Wednesday, November 20, 2013

Flash Review: Passenger


Best friends Jack and Conner can’t stay away from Marbury. It’s partly because of their obsession with this alternate world and the unresolved war that still wages there. But it’s also because forces in Marbury—including the darkest of the dark, who were not revealed in The Marbury Lens—are beckoning the boys back in order to save their friends . . . and themselves.

The boys try to destroy the lens that transports them to Marbury. But that dark world is not so easily reckoned with. Reality and fantasy, good and evil—Andrew Smith’s masterpiece closes the loop that began with The Marbury Lens. But is it really closed? Can it ever be?

Passenger, by Andrew Smith, is a gritty, disturbing, violent, and horrific young adult book, much like The Marbury Lens. It's definitely not for everyone. But then again, if you didn't like--or couldn't handle--the first book, then you wouldn't be continuing onto the second. With that said, I loved Passenger, maybe even more than The Marbury Lens.

The book starts with Jack, Conner, Ben, and Griffin, trying to destroy the lens, to be rid of Marbury for good, and end up right back there in that one fateful act. But it's not the Marbury they remember. The Marbury Jack returns to is a twisted, nightmarish, post-apocalyptic version of his hometown of Glenbrook. Thus beginning his journey home, which takes him to many worlds--or not-worlds--all versions of Marbury and Glenbrook that have been transformed for the worse. Jack seems to be locked in a butterfly effect downward spiral. Every world he travels to seems to send him further from home to where if feels like he'll never get the pieces of the lens back together again to make things right.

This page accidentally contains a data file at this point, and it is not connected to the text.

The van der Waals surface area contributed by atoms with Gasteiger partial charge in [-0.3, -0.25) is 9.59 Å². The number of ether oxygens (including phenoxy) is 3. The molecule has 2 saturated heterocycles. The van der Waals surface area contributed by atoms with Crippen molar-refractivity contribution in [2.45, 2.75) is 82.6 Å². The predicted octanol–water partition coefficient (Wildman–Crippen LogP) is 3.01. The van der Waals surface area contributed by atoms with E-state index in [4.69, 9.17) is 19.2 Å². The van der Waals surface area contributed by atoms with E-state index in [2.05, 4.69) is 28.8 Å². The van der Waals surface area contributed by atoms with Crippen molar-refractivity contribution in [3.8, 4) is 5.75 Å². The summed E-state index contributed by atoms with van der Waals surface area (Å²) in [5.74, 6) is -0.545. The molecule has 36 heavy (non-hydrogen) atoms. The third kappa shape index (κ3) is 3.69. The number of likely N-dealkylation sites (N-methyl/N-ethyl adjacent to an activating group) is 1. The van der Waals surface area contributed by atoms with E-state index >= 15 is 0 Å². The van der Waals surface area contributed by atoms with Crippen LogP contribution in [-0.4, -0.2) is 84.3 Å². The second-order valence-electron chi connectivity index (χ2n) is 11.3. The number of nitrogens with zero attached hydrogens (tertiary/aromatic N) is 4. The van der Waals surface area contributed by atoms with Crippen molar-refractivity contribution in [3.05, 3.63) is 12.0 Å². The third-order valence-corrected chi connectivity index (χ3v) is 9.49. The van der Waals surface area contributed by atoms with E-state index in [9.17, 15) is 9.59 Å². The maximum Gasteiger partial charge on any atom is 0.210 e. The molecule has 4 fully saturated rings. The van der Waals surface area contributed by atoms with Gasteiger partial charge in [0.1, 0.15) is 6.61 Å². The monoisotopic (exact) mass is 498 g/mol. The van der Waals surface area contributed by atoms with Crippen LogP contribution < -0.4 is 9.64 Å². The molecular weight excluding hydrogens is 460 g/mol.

Jack, the narrator, feels responsible for everything that's happened and the danger his friends are now in. The Marbury lens is also reminiscent of Sméagol with the One Ring, holding an obsessive power over those who've looked through it and seen another world. My precious. I believe part of the obsession comes from the fact that the characters are existing in all of these parallel worlds simultaneously, and while the primary consciousness leaves one world to enter another, the body from the world left behind goes on with its daily routines like the person's still there, but missing any memory of another world. I find that idea fascinating.

Smith's gritty descriptions and elegant prose drags the readers into Jack's nightmare so we're fighting right beside him, trying to help him find a way out. We get to learn much more about Marbury in this book, and like those who've seen it through the lens, we have that pull to go back, even if just for a glimpse. And amidst all the action and horror, at its heart, Passenger is a character driven story, a touching tale of friendship and the sacrifices true friends make for each other. Marbury is a world you won't soon forget, and neither is the book Passenger.

Wednesday, November 13, 2013

Indie Life: Wednesday Writer's Workspace